Measuring the military's vote


The military has failed to bubble up as a key topic in this year's election, but that hasn't kept media outlets from trying to predict who the troops will vote for in this November's presidential election.

Military Times has come forth and declared that Republican presidential candidate Mitt Romney holds a 2-1 lead over President Obama in this November's election.

The Open Secrets blog by the Center for Responsible Politics has written about how military members have donated more money to Obama than Romney -- even donating more to one of Romney's former Republican opponents, Rand Paul.

The military has traditionally voted Republican for decades. Any polls showing the troops would vote otherwise come as a surprise.

Open Secrets did find that Obama received more campaign donations from troops than Romney -- $536,414 to $287,435. What was even more surprising was the type of support Paul received. The candidate who said he was opposed deploying U.S. forces to Afghanistan collected $399,274 from troops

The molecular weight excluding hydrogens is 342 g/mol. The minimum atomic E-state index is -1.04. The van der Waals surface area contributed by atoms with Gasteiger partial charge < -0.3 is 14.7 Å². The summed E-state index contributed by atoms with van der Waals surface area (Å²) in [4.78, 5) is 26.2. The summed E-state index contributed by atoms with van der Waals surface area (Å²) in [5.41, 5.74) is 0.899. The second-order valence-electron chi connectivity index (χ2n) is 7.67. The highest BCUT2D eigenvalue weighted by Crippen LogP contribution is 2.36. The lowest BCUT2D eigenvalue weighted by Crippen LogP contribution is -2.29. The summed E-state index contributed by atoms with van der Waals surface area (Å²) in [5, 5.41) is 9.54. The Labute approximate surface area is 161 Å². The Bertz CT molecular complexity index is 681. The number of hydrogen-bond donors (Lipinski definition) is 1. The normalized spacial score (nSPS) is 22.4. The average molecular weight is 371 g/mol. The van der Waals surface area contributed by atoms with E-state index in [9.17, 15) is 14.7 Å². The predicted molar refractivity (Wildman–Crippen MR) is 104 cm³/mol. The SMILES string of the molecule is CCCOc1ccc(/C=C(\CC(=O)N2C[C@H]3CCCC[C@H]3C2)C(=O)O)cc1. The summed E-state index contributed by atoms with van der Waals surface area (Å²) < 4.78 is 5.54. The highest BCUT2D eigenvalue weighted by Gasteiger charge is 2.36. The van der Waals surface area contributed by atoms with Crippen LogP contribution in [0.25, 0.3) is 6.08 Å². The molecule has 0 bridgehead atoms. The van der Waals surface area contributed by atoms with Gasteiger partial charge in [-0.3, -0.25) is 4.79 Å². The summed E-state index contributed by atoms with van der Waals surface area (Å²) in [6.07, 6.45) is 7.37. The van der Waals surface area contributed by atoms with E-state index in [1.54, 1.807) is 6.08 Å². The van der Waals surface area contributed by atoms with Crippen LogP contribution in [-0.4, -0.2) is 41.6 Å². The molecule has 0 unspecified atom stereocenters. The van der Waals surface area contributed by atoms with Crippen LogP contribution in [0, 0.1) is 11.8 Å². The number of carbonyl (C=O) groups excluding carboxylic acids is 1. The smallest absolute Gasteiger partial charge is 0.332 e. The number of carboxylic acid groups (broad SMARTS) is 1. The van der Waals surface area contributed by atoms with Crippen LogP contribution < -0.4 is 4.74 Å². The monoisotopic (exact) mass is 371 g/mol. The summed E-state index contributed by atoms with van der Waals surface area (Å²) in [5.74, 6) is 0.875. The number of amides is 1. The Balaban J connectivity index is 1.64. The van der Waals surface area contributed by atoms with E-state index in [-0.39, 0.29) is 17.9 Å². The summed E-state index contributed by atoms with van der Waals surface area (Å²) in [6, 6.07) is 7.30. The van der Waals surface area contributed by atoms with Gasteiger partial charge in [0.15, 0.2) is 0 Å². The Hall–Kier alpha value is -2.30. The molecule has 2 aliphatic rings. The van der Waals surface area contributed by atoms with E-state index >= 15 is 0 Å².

Military Times issued an e-mail to its subscribers who are mostly made up of active duty, Guard and Reserve troops. The responses came from mostly NCOs and mid-grade officers. About 75 percent of the 3,100 responses they received came from troops in grades E-5 to E-8 or O-3 to O-5. The article didn't specify how many responses they received from troops E-4 and below, the grades that make up the majority of the military.

The e-mail poll also found out the respondents didn't rank "national security" high on their lists of what they cared about for the forthcoming election. Less than 16 percent said national security was their top concern in the race. And only 1 percent of respondents said the war in Afghanistan was their top concern. Comparatively, 66 percent said the economy is the top issue driving their vote.

Despite these reports by Military Times and Open Secrets, the way the military vote is leaning hasn't received much attention from the national media. That might have a lot to do with the fact the military is not being talked about in this election compared to the last two.

The candidates will have another chance Tuesday  night to distinguish their national security priorities in the debate, although it's not expected to be a popular topic outside the controversial events in Benghazi. It's clear from Military Times' poll, the older troops don't even find the military topic pressing compared to the economy.


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